So far, 23 states including Maryland and Virginia have adopted electric utility deregulation, although it isn't fully underway in many of those states. In Maryland, businesses and households will be able to shop for power providers starting next July. In Virginia, customers around Richmond will be allowed to choose power providers starting in June if state regulators approve a pilot program that initially will cover 35,580 consumers in central Virginia but is designed to double in size and expand to include Northern Virginia six months later.
D.C. regulators are still deliberating on whether, how and when to open up markets for electric power. On the national level, the Clinton administration has put forward its own plan for deregulation, and work is underway on Capitol Hill on a bill that would address federal issues in deregulation, such as interstate commerce issues and the role of public power providers such as the Tennessee Valley Authority.
So what can consumers expect? First of all, electric providers' prices are not expected to vary dramatically. In markets where deregulation is already underway, competition often takes the form of offering new services or a specialty product.
The services include energy management. In some cases, a company may offer to reduce a customer's energy costs (even installing energy-saving equipment at no cost to the customer) in exchange for a percentage of the savings.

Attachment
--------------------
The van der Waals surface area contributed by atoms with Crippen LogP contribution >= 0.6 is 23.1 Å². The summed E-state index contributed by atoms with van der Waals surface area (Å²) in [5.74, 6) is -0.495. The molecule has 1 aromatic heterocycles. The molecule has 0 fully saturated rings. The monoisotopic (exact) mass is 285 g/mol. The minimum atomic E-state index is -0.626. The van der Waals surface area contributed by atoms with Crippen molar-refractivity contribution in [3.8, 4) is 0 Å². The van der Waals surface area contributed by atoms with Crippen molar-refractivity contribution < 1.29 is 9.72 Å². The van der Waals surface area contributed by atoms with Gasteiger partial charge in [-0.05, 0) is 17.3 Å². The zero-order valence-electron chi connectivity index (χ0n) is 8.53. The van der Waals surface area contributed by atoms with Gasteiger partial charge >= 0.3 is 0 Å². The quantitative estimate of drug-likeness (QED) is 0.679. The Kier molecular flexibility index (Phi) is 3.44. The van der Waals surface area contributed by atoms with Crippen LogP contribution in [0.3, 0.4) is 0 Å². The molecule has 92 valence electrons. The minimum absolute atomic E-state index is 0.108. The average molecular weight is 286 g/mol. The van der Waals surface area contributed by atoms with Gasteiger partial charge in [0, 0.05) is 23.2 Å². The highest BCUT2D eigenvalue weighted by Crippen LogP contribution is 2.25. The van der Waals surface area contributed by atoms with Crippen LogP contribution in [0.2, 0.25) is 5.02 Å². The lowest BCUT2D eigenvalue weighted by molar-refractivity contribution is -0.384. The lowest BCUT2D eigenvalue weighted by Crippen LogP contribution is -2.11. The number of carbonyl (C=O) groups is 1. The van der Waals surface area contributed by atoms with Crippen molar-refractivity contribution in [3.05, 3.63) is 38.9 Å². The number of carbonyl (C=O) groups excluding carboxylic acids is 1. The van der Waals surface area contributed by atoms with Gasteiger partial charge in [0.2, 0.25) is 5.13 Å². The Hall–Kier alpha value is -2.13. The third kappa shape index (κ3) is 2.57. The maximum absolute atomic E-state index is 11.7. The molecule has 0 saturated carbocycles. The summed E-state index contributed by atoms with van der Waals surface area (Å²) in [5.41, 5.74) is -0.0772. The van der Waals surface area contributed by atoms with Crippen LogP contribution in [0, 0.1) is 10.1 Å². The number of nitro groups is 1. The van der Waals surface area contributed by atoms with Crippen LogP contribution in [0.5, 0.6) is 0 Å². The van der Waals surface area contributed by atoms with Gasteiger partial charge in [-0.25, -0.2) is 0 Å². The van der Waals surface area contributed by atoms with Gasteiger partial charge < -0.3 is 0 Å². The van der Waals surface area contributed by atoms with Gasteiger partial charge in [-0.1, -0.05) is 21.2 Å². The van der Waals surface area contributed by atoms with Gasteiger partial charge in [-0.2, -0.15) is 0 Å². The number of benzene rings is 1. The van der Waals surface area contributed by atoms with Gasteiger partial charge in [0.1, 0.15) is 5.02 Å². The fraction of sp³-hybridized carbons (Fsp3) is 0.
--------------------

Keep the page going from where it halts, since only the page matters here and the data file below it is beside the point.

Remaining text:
The most visible of the new products is probably "green power" electricity that costs more but provides psychic reassurance for customers who prefer such renewable sources of power as wind, water and sun. But what's green? Hydropower doesn't send carbon or other emissions into the air, but it may result in the damming of wild and scenic rivers. And nuclear power burns clean but includes the risk of handling and disposing of radioactive products.
In fact, some environmentalists fear that competition in electric power markets will result in more power plants burning coal because it's cheap and producing more emissions.
For workers in an electric power industry where downsizing and reductions in force have become a regular feature, the downside of deregulation isn't hard to fathom. But for consumers, the most important question mark about the world ahead may be about reliability as we move from a highly regulated market to a more free-for-all model.
Critics have raised concerns that competition could drive companies to scrimp on measures important to the reliability of the system such as maintaining transmission lines and providing backup operating capacity to avoid outages.
And earlier this month, Dave Nevius, vice president of the North American Electric Reliability Council, a nonprofit industry group whose job it is to monitor such things, seemed to reinforce some of those concerns.
Calling for a new electric reliability oversight system to supplement the current self-regulatory system, Nevius told a House Commerce subcommittee that his organization is "seeing a marked increase in the number and seriousness of violations of its reliability rules, yet there is no recourse under the current voluntary model to correct this behavior."
© 1999 The Washington Post Company